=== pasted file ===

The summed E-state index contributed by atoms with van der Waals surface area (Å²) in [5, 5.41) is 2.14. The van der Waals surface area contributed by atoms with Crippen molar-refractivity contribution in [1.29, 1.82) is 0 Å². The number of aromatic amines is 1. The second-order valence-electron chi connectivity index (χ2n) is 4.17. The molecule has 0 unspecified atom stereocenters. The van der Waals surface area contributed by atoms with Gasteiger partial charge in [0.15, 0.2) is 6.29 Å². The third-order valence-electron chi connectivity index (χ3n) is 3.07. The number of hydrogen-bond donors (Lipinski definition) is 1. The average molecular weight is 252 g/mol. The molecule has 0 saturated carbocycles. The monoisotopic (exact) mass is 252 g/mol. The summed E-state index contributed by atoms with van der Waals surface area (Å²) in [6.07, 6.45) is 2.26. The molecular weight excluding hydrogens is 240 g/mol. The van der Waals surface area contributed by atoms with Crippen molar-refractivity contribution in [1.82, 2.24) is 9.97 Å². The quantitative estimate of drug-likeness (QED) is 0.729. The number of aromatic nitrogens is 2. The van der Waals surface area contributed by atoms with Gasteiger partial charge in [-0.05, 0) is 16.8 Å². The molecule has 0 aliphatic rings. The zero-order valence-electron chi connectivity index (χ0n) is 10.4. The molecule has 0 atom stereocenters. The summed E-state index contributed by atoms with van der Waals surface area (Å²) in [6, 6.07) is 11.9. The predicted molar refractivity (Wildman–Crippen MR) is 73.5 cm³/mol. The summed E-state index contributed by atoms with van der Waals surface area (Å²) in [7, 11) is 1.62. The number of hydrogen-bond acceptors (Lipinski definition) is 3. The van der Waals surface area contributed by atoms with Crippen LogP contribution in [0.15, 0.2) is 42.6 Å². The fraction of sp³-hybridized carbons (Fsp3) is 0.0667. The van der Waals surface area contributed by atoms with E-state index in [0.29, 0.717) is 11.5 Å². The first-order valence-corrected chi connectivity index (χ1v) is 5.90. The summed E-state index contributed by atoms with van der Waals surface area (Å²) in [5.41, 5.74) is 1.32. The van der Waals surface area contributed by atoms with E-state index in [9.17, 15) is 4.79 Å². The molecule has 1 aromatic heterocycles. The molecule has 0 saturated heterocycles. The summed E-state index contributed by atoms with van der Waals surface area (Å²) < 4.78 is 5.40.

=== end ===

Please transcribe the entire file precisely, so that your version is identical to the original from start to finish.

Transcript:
The summed E-state index contributed by atoms with van der Waals surface area (Å²) in [5, 5.41) is 2.14. The van der Waals surface area contributed by atoms with Crippen molar-refractivity contribution in [1.29, 1.82) is 0 Å². The number of aromatic amines is 1. The second-order valence-electron chi connectivity index (χ2n) is 4.17. The molecule has 0 unspecified atom stereocenters. The van der Waals surface area contributed by atoms with Gasteiger partial charge in [0.15, 0.2) is 6.29 Å². The third-order valence-electron chi connectivity index (χ3n) is 3.07. The number of hydrogen-bond donors (Lipinski definition) is 1. The average molecular weight is 252 g/mol. The molecule has 0 saturated carbocycles. The monoisotopic (exact) mass is 252 g/mol. The summed E-state index contributed by atoms with van der Waals surface area (Å²) in [6.07, 6.45) is 2.26. The molecular weight excluding hydrogens is 240 g/mol. The van der Waals surface area contributed by atoms with Crippen molar-refractivity contribution in [1.82, 2.24) is 9.97 Å². The quantitative estimate of drug-likeness (QED) is 0.729. The number of aromatic nitrogens is 2. The van der Waals surface area contributed by atoms with Gasteiger partial charge in [-0.05, 0) is 16.8 Å². The molecule has 0 aliphatic rings. The zero-order valence-electron chi connectivity index (χ0n) is 10.4. The molecule has 0 atom stereocenters. The summed E-state index contributed by atoms with van der Waals surface area (Å²) in [6, 6.07) is 11.9. The predicted molar refractivity (Wildman–Crippen MR) is 73.5 cm³/mol. The summed E-state index contributed by atoms with van der Waals surface area (Å²) in [7, 11) is 1.62. The number of hydrogen-bond acceptors (Lipinski definition) is 3. The van der Waals surface area contributed by atoms with Crippen LogP contribution in [0.15, 0.2) is 42.6 Å². The fraction of sp³-hybridized carbons (Fsp3) is 0.0667. The van der Waals surface area contributed by atoms with E-state index in [0.29, 0.717) is 11.5 Å². The first-order valence-corrected chi connectivity index (χ1v) is 5.90. The summed E-state index contributed by atoms with van der Waals surface area (Å²) in [5.41, 5.74) is 1.32. The van der Waals surface area contributed by atoms with E-state index in [9.17, 15) is 4.79 Å². The molecule has 1 aromatic heterocycles. The molecule has 0 saturated heterocycles. The summed E-state index contributed by atoms with van der Waals surface area (Å²) < 4.78 is 5.40.